The main arguments in the book can be summarized as follows:



  • Swadling argues that the Quistclose trust is a type of resulting trust, which arises from the presumed intention of the lender to retain a beneficial interest in the money until it is used for the specified purpose. He rejects the view that it is a type of express trust or constructive trust, or that it is not a trust at all but a contractual arrangement.



  • Birks argues that the Quistclose trust is a type of express trust, which arises from the actual intention of the lender to create a trust for the specified purpose. He rejects the view that it is a type of resulting trust or constructive trust, or that it is not a trust at all but a contractual arrangement.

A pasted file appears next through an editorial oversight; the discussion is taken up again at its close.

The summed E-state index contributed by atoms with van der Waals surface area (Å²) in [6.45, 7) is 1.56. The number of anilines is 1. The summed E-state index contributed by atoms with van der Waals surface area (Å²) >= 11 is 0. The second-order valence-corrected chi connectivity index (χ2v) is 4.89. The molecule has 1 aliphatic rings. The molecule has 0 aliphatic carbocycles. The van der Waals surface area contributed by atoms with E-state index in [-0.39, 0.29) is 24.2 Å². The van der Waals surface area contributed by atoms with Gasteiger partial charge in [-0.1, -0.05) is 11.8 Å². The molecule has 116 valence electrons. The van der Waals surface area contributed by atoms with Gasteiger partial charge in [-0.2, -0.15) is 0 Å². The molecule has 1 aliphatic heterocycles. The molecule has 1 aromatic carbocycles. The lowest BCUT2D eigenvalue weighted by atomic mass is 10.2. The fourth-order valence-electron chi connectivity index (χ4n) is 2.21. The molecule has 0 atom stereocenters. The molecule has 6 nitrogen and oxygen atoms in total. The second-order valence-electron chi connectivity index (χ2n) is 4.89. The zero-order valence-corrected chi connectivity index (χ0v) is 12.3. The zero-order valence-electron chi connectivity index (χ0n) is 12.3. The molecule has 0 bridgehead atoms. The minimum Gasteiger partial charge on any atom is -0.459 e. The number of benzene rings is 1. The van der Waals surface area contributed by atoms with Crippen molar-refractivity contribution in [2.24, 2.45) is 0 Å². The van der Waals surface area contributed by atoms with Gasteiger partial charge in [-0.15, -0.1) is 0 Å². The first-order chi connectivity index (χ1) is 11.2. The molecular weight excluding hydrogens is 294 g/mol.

• Chambers argues that the Quistclose trust is not a trust at all, but a contractual arrangement between the lender and the borrower, which gives rise to a personal right of restitution in favour of the lender. He rejects the view that it is a type of resulting trust, express trust, or constructive trust.



  • Smith argues that the Quistclose trust is a type of constructive trust, which arises from the unconscionability of allowing the borrower to use the money for a different purpose or to keep it in insolvency. He rejects the view that it is a type of resulting trust or express trust, or that it is not a trust at all but a contractual arrangement.